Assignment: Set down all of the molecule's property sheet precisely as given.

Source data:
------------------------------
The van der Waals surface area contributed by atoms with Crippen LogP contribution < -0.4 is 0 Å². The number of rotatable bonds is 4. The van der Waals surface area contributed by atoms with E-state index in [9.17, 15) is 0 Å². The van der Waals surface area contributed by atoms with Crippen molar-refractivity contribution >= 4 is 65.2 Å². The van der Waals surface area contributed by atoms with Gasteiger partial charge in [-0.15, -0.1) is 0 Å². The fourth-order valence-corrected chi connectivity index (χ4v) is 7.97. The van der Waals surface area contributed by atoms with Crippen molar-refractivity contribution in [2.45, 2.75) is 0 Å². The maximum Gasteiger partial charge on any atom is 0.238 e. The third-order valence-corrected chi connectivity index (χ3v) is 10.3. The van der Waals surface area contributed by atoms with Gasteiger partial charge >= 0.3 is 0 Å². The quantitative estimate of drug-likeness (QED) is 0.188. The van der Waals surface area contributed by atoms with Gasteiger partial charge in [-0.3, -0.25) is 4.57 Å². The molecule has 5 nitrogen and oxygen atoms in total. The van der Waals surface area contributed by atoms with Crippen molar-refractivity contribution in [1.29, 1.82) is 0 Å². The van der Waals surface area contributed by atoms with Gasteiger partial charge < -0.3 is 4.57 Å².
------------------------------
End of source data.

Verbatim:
The van der Waals surface area contributed by atoms with Crippen LogP contribution < -0.4 is 0 Å². The number of rotatable bonds is 4. The van der Waals surface area contributed by atoms with E-state index in [9.17, 15) is 0 Å². The van der Waals surface area contributed by atoms with Crippen molar-refractivity contribution >= 4 is 65.2 Å². The van der Waals surface area contributed by atoms with Gasteiger partial charge in [-0.15, -0.1) is 0 Å². The fourth-order valence-corrected chi connectivity index (χ4v) is 7.97. The van der Waals surface area contributed by atoms with Crippen molar-refractivity contribution in [2.45, 2.75) is 0 Å². The maximum Gasteiger partial charge on any atom is 0.238 e. The third-order valence-corrected chi connectivity index (χ3v) is 10.3. The van der Waals surface area contributed by atoms with Gasteiger partial charge >= 0.3 is 0 Å². The quantitative estimate of drug-likeness (QED) is 0.188. The van der Waals surface area contributed by atoms with Gasteiger partial charge in [-0.3, -0.25) is 4.57 Å². The molecule has 5 nitrogen and oxygen atoms in total. The van der Waals surface area contributed by atoms with Crippen molar-refractivity contribution in [1.29, 1.82) is 0 Å². The van der Waals surface area contributed by atoms with Gasteiger partial charge < -0.3 is 4.57 Å².